Are they ready for some football?
It was a salient question Wednesday as the Seahawks returned to the practice field, three days removed from what cornerback Richard Sherman called a “pivotal moment for the league.”
The various protest gestures teams took last week in the wake of President Donald Trump’s escalation of the national anthem controversy suggested players were not unconditionally committed to the games at hand.
The front page of the New York Times Monday sports section – a photo montage of pregame sideline scenes throughout the league –captured the essence of the NFL’s strangest day since Nov. 24, 1963.
That was the afternoon commissioner Pete Rozelle determined the games would go on, 48 hours after the assassination of President John F. Kennedy. Pro athletes drained and distracted – playing football was the last thing they wanted to be doing – relied on instinct instead of emotion.
While the subplot last Sunday wasn’t as grave as the immediate aftermath of a president’s assassination, it posed, as center Justin Britt admitted, some “subliminal” issues.
“Emotionally, it definitely weights on you a little bit,” said wide receiver Doug Baldwin. “I think it weighed on a lot of people in the NFL, because pretty much every team responded in some fashion. I could see the importance of making sure of utilizing and spending our energy in the right way.”
Spending it, perhaps, on the Indianapolis Colts? They’ll visit CenturyLink Field on Sunday night for a game that figures to be more significant than the events preceding it.
“Last week was about making a statement,” said head coach Pete Carroll. “Moving forward, it’s about making a difference. The players will sense, and the coaches will sense, that we’d really like to focus on football.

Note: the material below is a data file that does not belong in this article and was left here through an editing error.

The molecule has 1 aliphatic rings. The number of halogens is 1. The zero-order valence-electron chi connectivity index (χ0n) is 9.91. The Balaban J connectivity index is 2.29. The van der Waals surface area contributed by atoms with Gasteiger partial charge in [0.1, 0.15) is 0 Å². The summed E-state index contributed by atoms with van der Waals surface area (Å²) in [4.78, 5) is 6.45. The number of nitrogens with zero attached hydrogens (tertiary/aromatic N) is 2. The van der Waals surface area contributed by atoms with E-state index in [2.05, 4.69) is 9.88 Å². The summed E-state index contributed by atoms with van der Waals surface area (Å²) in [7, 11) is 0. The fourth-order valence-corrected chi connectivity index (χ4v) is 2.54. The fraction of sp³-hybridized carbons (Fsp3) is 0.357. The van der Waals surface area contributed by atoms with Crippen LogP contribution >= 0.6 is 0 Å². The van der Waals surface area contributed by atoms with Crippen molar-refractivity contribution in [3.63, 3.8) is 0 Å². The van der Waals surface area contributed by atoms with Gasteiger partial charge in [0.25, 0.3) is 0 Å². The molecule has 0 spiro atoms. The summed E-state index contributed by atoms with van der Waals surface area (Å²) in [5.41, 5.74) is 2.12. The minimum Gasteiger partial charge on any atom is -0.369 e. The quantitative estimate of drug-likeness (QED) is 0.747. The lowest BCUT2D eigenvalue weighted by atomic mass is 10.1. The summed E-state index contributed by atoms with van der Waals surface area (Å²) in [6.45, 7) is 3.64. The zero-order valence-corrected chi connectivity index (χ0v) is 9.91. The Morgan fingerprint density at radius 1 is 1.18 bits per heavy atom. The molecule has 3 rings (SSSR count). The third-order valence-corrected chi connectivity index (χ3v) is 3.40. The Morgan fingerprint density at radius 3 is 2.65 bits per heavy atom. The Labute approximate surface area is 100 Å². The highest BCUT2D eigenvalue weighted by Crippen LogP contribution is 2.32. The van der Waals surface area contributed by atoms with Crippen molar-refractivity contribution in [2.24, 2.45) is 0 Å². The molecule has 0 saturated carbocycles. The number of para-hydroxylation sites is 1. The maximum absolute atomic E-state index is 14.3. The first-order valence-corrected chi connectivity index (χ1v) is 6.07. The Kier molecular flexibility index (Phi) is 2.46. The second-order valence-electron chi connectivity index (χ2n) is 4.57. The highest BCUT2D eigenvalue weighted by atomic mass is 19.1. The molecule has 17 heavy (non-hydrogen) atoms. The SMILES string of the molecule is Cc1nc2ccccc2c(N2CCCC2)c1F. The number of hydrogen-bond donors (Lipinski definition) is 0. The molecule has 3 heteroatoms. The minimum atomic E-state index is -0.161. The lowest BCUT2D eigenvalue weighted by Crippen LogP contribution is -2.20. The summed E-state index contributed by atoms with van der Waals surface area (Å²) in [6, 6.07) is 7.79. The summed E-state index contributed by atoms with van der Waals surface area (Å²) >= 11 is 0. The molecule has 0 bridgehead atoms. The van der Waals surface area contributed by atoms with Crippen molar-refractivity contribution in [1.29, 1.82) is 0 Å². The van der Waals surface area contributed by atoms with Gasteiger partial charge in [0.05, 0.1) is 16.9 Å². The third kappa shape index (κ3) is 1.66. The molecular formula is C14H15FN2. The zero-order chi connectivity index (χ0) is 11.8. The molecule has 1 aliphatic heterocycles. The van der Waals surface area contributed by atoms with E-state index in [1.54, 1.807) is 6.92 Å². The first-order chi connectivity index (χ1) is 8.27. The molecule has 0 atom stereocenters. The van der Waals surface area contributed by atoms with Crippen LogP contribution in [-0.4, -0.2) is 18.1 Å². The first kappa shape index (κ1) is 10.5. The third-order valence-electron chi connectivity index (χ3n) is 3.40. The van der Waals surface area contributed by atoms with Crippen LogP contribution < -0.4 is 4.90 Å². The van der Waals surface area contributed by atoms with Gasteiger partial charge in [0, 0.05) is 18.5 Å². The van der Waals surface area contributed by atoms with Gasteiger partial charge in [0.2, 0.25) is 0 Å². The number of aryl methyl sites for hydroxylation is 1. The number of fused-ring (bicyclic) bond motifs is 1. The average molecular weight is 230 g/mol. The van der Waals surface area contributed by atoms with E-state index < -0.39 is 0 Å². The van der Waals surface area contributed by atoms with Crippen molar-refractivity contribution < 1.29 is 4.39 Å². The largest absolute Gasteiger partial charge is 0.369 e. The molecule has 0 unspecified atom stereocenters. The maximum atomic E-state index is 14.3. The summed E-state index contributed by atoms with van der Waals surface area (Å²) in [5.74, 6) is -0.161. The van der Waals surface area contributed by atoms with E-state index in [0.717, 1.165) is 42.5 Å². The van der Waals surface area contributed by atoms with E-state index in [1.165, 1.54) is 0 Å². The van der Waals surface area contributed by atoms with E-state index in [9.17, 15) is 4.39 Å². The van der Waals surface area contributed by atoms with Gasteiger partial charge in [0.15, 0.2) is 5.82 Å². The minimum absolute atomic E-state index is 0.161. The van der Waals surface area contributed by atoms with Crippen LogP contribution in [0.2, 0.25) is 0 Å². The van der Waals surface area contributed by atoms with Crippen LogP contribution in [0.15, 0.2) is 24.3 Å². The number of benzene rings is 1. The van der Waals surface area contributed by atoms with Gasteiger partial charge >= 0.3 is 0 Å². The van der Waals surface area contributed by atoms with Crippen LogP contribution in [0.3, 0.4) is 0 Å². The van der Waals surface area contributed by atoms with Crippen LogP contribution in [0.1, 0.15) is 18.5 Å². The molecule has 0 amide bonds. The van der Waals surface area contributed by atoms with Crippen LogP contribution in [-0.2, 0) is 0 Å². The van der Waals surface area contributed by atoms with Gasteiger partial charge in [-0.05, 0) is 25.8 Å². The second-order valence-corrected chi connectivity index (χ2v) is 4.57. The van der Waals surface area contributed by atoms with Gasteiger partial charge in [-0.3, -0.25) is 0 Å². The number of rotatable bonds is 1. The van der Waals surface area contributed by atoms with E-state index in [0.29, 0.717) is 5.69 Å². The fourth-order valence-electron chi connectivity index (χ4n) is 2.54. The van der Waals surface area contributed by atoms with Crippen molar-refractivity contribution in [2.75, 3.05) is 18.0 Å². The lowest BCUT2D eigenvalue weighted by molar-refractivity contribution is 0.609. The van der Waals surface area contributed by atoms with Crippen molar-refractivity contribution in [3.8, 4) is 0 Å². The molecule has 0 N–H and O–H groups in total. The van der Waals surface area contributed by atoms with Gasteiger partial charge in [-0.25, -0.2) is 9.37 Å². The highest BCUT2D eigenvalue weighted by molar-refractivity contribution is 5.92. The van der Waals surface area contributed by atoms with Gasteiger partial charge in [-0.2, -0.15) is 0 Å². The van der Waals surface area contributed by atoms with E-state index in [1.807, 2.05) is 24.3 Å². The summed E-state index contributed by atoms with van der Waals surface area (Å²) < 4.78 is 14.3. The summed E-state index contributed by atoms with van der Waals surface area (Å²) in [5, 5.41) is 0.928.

“We did last week when we had issues to deal with. I think it’s be different this week. There’s nothing lost in the sincerity of the statements that were made, nothing lost in the willingness to make a difference. But it’s really important for all of us to make sure the games that we play will be played the best they possibly can be played.”
Although Carroll trusts the Hawks ability to prepare for Sunday night in a business-as-usual mode, the team has been known to be volatile during quietest of news cycles.
It’s not quiet anymore – something tells me it won’t be quiet for at least three years – and Sherman acknowledged there’s no road map about how to go forward.
“That’s a great question,” Sherman answered when asked if the Hawks are planning another demonstration of dissent on Sunday. “It’s still being discussed.
“Last week,” he continued, “ was a pivotal moment for the league in general to stand and show togetherness, to show everyone we will not be bullied by the president of the United States and his words. We will not be divided by his words.”
For a team that’s imbalanced – the defense typically the rescues the offense, despite evidence to the contrary during the second half of last Sunday’s 33-27 defeat at Tennessee – any sense that words have unified the Seahawks bodes well.
“Everyone was on the same page,” said Oday Aboushi, newly installed as first-team right guard on the depth chart. “Everyone came together for the bigger, common goal, which is equality and justice for all. The young guys in the locker room have opinions, the older guys have opinions, the middle guys, too. For all of us to come together and decide on what we were going to do, that’s what we were trying to get going.”
Is there a chance of normalcy in the forecast for Sunday? For a game where what happens on the field is more consequential than anything that happens, or doesn’t happen, on the sideline?
“I don’t know,” Aboushi said. “It’s only Wednesday.”
United they stand, or sit behind closed doors, or conjure up some combination thereof.
The game plan remained vague. It was only Wednesday.